Alessia’s friend also explained that in Albania ‘for every rule, there is always an anti-rule’, because they tend to be anarchic, and you can see this in the way they behave in traffic: very similar to Italians, but worse. It is paradoxical that it is here that one of the most inflexible political regimes in history has developed, and that even before communism a sort of chivalrous code – five centuries old – was in force to regulate social behaviour and disputes. It was called Kanun, or Canon, and it incorporated local traditions that may seem almost monstrous to our eyes. In the north of the country, for example, there was the tradition of the Sworn Virgin, which was later recounted in the book by Elvira Dones (an Italian-speaking Albanian writer) and in the film of the same name by Laura Bispuri, starring Alba Rohrwacher: a very free but more powerful adaptation of the original, which was presented at the 2015 Berlin Film Festival.

According to this tradition, typical of mountain environments, when there are no male children in a family, one of the females can decide to “become a man”, not to have sexual relations and to take on all the functions, roles, duties and rights of a man (which women are precluded from doing, being an extremely macho society). And once she has made such a choice, she has to stick to it for the rest of her life.

In a way, the protagonist of Sworn Virgin has decided – after the death of her uncle, the only person who cared about her – to protect her heart by closing it hermetically and definitively to the outside world, just like the bunkers that in Albania would have protected their inhabitants from any foreign danger.

In the Albanians and Calabrians I have met, I have found the same hardness of character combined with an extreme sense of hospitality, which suggests an infinite tenderness for those few who are allowed to enter their bunker.

My first indirect impact with the Albanian people dates back to 1991. I was in high school, communism had just fallen, and that summer a ship carrying cane sugar from Cuba to Italy called at Durres. The ship was peacefully attacked by a huge number of men, women and children, who took advantage of the absence of the police after the collapse of the regime to escape from Albania. So the ship left and landed in Bari. It was the beginning of the phenomenon of unauthorised mass migration to our country, which over the past 27 years has won the hearts of Italian public opinion (which has finally reacted as we know, giving all the power to Salvini). The story was told in 2017 by a documentary by Daniele Vicari, La nave dolce (which can be seen on Youtube).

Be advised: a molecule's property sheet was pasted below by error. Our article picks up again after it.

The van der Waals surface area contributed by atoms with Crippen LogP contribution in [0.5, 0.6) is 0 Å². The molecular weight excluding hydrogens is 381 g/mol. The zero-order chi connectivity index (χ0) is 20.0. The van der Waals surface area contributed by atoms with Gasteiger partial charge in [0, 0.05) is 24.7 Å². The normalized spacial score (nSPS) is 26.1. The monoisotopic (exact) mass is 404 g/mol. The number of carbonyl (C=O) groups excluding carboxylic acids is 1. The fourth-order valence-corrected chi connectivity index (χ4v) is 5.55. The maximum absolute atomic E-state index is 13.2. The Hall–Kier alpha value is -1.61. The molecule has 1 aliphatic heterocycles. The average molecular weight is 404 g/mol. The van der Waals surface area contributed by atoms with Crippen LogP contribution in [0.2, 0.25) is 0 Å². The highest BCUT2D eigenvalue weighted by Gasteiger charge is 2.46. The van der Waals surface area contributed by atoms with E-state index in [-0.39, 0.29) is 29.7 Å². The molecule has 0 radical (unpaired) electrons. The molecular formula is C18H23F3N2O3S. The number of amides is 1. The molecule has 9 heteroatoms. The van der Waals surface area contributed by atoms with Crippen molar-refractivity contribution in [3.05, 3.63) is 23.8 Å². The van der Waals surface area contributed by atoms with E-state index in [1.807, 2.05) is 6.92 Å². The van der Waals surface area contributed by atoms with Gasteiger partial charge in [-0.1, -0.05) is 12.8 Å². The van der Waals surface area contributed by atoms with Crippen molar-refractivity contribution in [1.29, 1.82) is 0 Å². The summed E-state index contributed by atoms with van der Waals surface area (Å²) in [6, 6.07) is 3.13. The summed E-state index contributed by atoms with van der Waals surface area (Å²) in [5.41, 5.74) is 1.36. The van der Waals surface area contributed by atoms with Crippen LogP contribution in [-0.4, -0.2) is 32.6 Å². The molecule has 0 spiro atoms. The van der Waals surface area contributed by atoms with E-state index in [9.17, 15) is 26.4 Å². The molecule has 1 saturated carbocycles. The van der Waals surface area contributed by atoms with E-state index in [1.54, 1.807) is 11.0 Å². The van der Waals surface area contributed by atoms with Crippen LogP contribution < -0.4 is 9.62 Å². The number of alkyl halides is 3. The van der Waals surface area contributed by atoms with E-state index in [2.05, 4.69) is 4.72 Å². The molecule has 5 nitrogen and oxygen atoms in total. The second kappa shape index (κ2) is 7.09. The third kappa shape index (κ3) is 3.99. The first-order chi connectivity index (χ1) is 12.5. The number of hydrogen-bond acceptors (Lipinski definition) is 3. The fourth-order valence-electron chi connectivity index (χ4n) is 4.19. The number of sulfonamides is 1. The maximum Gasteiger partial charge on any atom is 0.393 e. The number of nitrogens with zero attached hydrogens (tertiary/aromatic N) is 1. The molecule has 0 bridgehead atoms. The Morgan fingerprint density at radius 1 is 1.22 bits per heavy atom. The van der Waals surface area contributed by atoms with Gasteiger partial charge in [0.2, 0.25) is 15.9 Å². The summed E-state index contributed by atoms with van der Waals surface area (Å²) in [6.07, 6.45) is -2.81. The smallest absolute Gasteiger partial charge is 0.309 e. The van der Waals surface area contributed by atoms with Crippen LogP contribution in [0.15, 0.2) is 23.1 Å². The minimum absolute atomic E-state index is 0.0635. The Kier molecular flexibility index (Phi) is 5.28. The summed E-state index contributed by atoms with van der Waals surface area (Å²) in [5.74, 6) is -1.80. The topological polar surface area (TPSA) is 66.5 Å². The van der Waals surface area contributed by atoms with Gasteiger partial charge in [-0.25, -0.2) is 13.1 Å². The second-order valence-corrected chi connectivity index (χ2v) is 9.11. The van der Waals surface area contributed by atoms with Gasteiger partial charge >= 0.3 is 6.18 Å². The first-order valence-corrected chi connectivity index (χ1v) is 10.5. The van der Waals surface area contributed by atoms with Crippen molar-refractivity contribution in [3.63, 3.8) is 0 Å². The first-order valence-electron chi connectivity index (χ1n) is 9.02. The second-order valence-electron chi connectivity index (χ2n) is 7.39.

In those days instead, I remember the headline of Cuore – the satirical weekly “of human resistance” that was my information reference point – of 12 August: Notti Maaaagiche / Inseguendo un goool!. Obviously it was a reference to the still recent World Cup in Italia 90, but also to the fact that that huge crowd of refugees had been imprisoned inside the stadium in Bari. In fact, the headline read ‘Italia 91 better than Italia 90: sold out stadium in Bari’. And next to the headline, the famous World Cup mascot appeared equipped with helmet and truncheon, referring to the authoritarian handling of the affair by the Italian police forces.

By the way, part of the 1991 Cuore archive can be read online, and it’s like visiting a cemetery: many of those who wrote for it have since died, while others have fared worse (e.g. Beppe Grillo and Michele Serra).

Returning to the bunker, it is more generally the symbol of isolation from everything. Compared to hermitism, the idea of the bunker is more military and only apparently defensive. One stays in the bunker, of course, to avoid external threats, but also to plan projects and revenge.

J.D. Salinger, the writer born on 1 January 1919, chose to live in total isolation for most of his life. He welcomed with a rifle anyone who wanted to approach his residence: his bunker, we might say.